Trying to revive health care talks, President Donald Trump tweeted Saturday that he had spoken to the Senate's Democratic leader to gauge whether the minority party was interested in helping pass "great" health legislation.
The answer back: Democrats are willing to hear his ideas, but scrapping the Obama health law is a nonstarter.
Trump's latest overture to Democrats follows GOP failures so far to fulfill their yearslong promise to repeal and replace the Affordable Care Act despite controlling the White House and Congress since January.
The president tweeted that he called New York Sen. Chuck Schumer on Friday to discuss the 2010 law, which Trump said "is badly broken, big premiums. Who knows!" Trump said he wanted "to see if the Dems want to a great HealthCare Bill."
Schumer said through a spokesman Saturday that Trump "wanted to make another run at repeal and replace and I told the president that's off the table." Schumer said if Trump "wants to work together to improve the existing health care system, we Democrats are open to his suggestions."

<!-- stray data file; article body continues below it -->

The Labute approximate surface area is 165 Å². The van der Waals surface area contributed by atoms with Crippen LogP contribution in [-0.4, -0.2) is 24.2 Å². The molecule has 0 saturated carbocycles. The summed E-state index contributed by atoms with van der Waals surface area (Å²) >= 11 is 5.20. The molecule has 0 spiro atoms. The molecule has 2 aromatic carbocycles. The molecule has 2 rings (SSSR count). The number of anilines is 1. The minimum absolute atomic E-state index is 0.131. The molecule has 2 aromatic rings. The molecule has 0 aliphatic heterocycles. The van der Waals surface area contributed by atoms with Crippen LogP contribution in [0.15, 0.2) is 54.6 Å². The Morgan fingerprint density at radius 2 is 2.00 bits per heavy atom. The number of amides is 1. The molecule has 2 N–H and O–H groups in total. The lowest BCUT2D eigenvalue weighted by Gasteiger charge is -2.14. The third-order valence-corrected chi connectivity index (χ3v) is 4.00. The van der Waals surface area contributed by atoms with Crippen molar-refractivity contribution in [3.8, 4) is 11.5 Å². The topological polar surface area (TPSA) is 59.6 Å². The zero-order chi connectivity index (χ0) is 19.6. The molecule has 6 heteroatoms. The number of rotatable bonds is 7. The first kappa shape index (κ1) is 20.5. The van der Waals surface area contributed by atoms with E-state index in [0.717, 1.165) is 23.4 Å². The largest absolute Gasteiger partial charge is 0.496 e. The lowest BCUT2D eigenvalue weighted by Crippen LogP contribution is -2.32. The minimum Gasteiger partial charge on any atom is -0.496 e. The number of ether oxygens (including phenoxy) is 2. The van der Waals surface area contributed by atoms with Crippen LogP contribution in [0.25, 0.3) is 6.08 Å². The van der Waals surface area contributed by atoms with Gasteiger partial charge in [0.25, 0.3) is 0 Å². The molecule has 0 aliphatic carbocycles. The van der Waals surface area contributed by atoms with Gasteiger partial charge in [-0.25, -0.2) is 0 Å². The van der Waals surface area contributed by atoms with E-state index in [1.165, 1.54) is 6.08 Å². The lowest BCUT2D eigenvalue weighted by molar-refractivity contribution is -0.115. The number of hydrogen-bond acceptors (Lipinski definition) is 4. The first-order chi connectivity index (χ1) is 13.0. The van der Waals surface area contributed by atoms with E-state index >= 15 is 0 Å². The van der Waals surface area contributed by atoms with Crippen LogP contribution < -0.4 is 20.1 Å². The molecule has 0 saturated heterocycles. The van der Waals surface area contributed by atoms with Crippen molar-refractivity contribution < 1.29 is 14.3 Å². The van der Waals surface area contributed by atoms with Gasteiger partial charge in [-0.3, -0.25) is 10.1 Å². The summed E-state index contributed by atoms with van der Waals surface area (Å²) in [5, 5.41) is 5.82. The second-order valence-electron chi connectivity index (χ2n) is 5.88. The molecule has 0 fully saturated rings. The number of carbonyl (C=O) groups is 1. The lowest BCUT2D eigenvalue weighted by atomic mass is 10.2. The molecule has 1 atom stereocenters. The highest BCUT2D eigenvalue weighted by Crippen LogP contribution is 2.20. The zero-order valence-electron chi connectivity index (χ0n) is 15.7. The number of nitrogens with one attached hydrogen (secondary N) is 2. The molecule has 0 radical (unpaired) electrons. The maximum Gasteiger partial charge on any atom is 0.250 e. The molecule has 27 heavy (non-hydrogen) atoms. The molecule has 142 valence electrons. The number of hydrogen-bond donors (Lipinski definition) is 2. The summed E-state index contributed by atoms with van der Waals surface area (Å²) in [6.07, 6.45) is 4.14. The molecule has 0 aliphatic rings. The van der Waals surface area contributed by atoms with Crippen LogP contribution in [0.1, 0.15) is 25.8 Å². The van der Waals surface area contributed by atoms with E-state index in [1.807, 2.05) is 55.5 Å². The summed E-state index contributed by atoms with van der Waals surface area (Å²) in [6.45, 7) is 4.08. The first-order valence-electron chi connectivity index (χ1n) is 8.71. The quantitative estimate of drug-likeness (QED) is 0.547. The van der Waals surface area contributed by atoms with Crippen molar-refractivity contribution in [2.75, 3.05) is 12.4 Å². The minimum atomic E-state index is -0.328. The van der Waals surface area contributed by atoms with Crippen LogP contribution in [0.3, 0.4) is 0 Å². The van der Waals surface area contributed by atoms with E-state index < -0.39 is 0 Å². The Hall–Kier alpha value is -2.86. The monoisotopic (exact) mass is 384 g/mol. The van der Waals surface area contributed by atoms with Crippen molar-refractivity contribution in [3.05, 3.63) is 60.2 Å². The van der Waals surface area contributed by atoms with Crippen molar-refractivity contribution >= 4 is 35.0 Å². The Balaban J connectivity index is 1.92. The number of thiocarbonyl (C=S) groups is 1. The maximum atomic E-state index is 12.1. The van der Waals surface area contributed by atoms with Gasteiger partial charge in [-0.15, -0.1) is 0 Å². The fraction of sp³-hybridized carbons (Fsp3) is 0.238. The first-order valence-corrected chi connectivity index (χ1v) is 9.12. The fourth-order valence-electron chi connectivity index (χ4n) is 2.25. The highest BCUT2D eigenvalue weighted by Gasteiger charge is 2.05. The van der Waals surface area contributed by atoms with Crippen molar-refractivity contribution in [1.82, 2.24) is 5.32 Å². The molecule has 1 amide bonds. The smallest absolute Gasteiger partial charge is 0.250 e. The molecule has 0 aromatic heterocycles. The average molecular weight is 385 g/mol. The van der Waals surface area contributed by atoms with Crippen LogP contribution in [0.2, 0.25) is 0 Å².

Trump has suggested before that he would be open to negotiating with Democrats on health care, but there have been no clear signs of a compromise between Republicans who have sought to scrap former President Barack Obama's law and Democrats who want to protect it.
Schumer said a starting point could be negotiations led by Sens. Lamar Alexander, R-Tenn., and Patty Murray, D-Wash., who have been discussing a limited bipartisan deal to stabilize state-level markets for individual health insurance policies. People covered under the health law represent about half of those who purchase individual policies.
Trump irritated GOP leaders in Congress when he reached a deal with Schumer and House Minority Leader Nancy Pelosi, D-Calif., on a spending bill and the debt ceiling. The president has referred to those two Democrats as "Chuck and Nancy."
But the Trump administration announced Friday that it would allow more employers to opt out of no-cost birth control to women by claiming religious or moral objections. The move was one more attempt to roll back Obama's health overhaul, prompting Democrats to question whether Trump is committed to avoiding sabotaging the law.